Of course, a standard feature is the ability to customize the look and feel of your knowledge base. Most people end up integrating it into their main sites in a totally invisible way.
This gives your site authority and makes you appear as experts on your product documentation – which of course you are. We’re happy to take off our branding when we integrate with your website!
If you know a little HTML and/or CSS, you can make it look like you built the whole knowledge base from scratch at the same time as the rest of your website. If you’re not as comfortable editing at that level, no worries! You can get help from the support team, follow a tutorial, or complete all the editing in a WYSIWYG editor.
Every feature we’ve discussed so far is present and marvellously implemented in Document360.
That’s why it’s been highly recognized by Capterra and other ranking platforms as one of the most consistently high-quality knowledge base platforms out there.
One little-known thing about Document360 is that it regularly hosts expert content writers, technical writers and product documentation specialists to a podcast called Knowledgebase Ninjas to discuss the importance of documentation to a business and a product’s life cycle.
These podcast episodes are available on the Document360 blog as well as on Spotify. A quick glance through will show you some pretty amazing insights from big names in the industry, all free to anyone who happens to pass by.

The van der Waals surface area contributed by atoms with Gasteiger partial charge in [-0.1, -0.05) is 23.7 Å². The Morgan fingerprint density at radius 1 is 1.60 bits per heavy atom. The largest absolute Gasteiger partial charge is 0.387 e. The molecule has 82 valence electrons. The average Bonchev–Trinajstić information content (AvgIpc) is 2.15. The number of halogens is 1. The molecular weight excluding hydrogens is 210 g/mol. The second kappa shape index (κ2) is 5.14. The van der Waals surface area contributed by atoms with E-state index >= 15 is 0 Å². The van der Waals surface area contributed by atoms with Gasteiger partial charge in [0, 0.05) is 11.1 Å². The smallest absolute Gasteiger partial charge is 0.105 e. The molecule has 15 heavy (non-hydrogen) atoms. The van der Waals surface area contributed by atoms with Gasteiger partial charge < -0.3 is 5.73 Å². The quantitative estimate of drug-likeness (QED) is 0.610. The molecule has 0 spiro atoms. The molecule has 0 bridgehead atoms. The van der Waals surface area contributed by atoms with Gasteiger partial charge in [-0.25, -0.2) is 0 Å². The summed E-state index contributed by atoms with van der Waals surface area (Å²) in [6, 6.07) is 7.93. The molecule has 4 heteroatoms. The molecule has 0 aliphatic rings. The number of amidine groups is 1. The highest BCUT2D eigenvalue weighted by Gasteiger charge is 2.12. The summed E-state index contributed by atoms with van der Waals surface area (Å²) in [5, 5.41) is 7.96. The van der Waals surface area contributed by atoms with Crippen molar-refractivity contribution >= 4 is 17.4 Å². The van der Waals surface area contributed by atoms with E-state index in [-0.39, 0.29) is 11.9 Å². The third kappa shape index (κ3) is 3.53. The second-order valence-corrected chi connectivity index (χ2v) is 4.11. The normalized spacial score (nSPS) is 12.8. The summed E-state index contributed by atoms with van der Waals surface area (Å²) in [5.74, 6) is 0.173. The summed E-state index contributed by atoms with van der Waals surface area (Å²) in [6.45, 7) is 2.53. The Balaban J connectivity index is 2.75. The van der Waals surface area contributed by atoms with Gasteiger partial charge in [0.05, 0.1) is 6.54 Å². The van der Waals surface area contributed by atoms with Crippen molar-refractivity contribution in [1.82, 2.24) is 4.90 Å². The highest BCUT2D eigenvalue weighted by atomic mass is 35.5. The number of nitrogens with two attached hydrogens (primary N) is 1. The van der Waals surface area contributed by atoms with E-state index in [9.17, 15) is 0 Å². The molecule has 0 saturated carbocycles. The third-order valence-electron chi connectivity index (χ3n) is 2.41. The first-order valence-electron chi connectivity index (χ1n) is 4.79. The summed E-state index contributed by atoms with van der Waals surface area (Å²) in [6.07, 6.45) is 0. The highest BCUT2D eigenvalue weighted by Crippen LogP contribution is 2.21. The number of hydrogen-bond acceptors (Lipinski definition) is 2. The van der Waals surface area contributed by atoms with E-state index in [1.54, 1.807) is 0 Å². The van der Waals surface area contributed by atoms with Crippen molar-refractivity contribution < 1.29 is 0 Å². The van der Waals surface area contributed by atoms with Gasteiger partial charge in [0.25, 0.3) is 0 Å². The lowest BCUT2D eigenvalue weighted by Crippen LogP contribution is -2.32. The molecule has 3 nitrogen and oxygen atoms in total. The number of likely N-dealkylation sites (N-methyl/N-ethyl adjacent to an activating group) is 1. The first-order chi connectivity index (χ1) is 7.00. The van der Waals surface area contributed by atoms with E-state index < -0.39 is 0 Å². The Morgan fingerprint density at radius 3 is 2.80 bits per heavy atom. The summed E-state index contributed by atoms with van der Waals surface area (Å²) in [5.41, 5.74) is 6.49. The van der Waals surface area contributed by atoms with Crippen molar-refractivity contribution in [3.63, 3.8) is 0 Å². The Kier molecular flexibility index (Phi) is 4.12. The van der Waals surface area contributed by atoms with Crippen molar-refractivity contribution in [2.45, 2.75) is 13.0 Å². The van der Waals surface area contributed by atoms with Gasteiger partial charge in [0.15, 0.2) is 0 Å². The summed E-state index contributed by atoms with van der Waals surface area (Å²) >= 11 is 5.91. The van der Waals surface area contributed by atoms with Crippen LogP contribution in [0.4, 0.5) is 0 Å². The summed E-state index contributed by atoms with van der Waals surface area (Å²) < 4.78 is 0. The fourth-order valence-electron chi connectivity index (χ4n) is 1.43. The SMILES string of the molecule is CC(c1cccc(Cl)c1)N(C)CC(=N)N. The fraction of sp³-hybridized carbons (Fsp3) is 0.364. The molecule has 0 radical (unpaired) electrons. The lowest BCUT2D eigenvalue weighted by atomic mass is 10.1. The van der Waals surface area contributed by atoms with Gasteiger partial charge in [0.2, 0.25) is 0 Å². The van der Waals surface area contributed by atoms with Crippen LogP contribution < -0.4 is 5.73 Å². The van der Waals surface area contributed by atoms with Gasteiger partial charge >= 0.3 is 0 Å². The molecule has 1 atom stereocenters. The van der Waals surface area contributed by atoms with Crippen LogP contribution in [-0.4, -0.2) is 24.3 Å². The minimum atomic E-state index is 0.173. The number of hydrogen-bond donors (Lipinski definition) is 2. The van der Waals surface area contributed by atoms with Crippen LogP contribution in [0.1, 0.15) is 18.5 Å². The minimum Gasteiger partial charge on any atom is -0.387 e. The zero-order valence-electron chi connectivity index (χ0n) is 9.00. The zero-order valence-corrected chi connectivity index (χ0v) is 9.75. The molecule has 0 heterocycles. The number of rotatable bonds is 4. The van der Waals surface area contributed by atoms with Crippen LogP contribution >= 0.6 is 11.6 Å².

The Resources tab on the Document360 menu page is full of stuff like this to help you and your team produce the documentation you can. After all, the best tools in the world can’t do much if the users aren’t trained in the theory behind how to use them.
With great resources like these, your team will be creating better articles faster and more efficiently than ever before.
And one more thing – Document360 comes at a lower price point than many of its other competitors.
Pricing starts at $49 per month for two editor accounts, with just $5 per user per month if you want to add more editors.
As you move up the price range, your allowed user accounts grow rapidly along with additional features such as a private internal knowledge base, review reminders, API access, IP restriction and more.
There’s no commitment required, as you can try out all features with a 14-day free trial, right now. Since everything is cloud-based these days, you can be up and running in moments with your very first articles on Document360 – and you can find out the many benefits for yourself.